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The Problem With ‘Too Hot To Handle’

There are so many issues with the latest Netflix hit Too Hot To Handle that I don’t even know where to start. The show has replaced Tiger King, another problematic reality extravaganza, as the most-watched and talked about Netflix show in the country. As a nation, we are currently wired into the wildest mindless content hoping that the insanity of it all will take our minds off of the trainwreck going on beyond the TV.

The premise of Too Hot To Handle is a bunch of extremely attractive people stuck in the same house for a summer not allowed to engage in any sexual activity. At the end of the summer, they win money, but every time a couple does something sexual, the whole group loses money. It’s a very strange combination of The Real World, a game show, and some type of drawn-out tease situation.

Sex is Confusing

Too Hot to Handle has a striking similarity to another Netflix hit, Love Is Blind. Both shows claim to be about forming deeper romantic connections without the complication of appearance for Love is Blind or sex for Too Hot to Handle. Both shows, however, unsurprisingly fail with gusto.

At the mere suggestion of platonic relationships with women, the men were baffled. Instead of helping the contestants build deeper relationships, the way the producers handled the lack of sex seemed to amplify the importance of physicality in relationships.

The way the contestants discussed the act was always crude, like dialogue taken straight out of a fraternity house. One of the contestants describes sex as “the carnage” he wants to do to another contestant. So romantic.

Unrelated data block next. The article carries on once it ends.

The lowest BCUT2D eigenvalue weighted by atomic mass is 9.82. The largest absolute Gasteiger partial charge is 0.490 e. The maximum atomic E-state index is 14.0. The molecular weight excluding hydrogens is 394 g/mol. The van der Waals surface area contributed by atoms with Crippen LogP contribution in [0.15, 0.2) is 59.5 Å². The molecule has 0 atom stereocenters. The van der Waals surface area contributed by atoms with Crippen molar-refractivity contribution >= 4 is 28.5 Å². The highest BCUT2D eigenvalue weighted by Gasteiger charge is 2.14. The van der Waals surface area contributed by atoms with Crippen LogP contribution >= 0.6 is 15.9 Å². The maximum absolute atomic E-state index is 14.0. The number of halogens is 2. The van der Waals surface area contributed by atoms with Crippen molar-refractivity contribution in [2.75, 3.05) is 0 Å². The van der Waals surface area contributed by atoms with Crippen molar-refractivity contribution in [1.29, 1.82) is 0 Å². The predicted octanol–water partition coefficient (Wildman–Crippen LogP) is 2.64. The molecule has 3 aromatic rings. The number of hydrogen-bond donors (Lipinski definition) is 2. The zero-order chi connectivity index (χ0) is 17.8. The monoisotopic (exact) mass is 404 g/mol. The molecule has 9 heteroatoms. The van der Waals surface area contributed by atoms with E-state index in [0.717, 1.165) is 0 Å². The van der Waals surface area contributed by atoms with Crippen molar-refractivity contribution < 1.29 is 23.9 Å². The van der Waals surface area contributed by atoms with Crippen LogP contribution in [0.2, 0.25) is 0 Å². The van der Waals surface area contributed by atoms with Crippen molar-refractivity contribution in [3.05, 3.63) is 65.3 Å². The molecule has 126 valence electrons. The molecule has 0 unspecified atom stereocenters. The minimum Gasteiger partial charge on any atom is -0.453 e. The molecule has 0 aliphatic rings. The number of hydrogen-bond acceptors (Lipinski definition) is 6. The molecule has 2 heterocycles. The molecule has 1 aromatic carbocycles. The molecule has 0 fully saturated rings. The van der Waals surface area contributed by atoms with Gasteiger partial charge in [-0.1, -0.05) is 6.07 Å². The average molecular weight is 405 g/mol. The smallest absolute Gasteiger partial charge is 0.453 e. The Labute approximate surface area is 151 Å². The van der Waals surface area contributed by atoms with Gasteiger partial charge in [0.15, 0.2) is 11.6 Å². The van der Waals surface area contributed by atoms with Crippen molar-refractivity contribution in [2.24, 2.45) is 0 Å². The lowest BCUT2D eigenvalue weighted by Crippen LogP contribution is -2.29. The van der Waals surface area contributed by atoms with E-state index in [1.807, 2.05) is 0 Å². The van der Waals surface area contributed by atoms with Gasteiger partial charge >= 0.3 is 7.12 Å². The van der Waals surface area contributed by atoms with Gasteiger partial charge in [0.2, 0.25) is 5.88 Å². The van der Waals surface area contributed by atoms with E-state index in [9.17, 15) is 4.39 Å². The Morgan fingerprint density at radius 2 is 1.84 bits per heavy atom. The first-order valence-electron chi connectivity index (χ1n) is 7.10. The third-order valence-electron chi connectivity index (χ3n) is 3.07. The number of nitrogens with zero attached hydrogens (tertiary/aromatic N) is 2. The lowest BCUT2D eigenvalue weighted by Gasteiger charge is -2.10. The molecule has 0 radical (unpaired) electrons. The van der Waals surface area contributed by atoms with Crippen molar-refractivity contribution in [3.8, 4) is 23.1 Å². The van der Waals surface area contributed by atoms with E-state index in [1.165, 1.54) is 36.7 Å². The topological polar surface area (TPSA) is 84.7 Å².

The whole show exemplifies how our society handles sex. It’s something shameful and bad, and abstaining will help you build deeper relationships and yet sex is simultaneously the end all be all that none of the contestants can live without.

The contestants are overdramatically hurting for sex after the first day on the show, implying that sex is something important for human existence (it is), but then they aren’t allowed to do it, because having sex will somehow diminish their capability to form serious relationships (it won’t).

The Problem With the Hotness Part

Somehow it’s always traditionally attractive people on these dating based reality shows. Almost like these are the only people who the industry considers sexually attractive enough to be worth loving. Or even screwing.

Not only are all the contestants conventionally beautiful in cookie-cutter ways, but in the introductions at the beginning of the series, the women are objectified pretty dramatically. The girls have to do a whole onscreen dance routine. The camera zooms on their curves. One of the introductions heavily featured lollipop sucking.

These women aren’t women, they are objects of sexual desire meant to tease the men into losing money. Oh, with that one little token lesbian plot twist. It’s a sick little game, as funny as it may be.

While the contestants might be wildly attractive, they make up for it with a distinct lack of brain power. It’s hard to believe the producers aren’t encouraging them to act this unintelligent.

Matthew, a contestant that the show compares to Jesus, proudly declares in his introduction, “I think about things a lot”. That’s about as deep as it gets for this crew.

The Ridiculousness of It All

The sarcastic narrator, an Alexa-style AI named Lana, seems to almost acknowledge the ridiculousness of it all. She spends the series making backhanded quips in the background as contestants say overtly sexual and nonsensical things.

Don’t get me wrong — I’m no prude. I have no opposition to shows that surround sex. That is, as long as the show presents sex in a positive, conscientious, or at least realistic light. But Too Hot To Handle does none of that. Instead, it embraces our societal confusion about sex and sexuality in the worst way.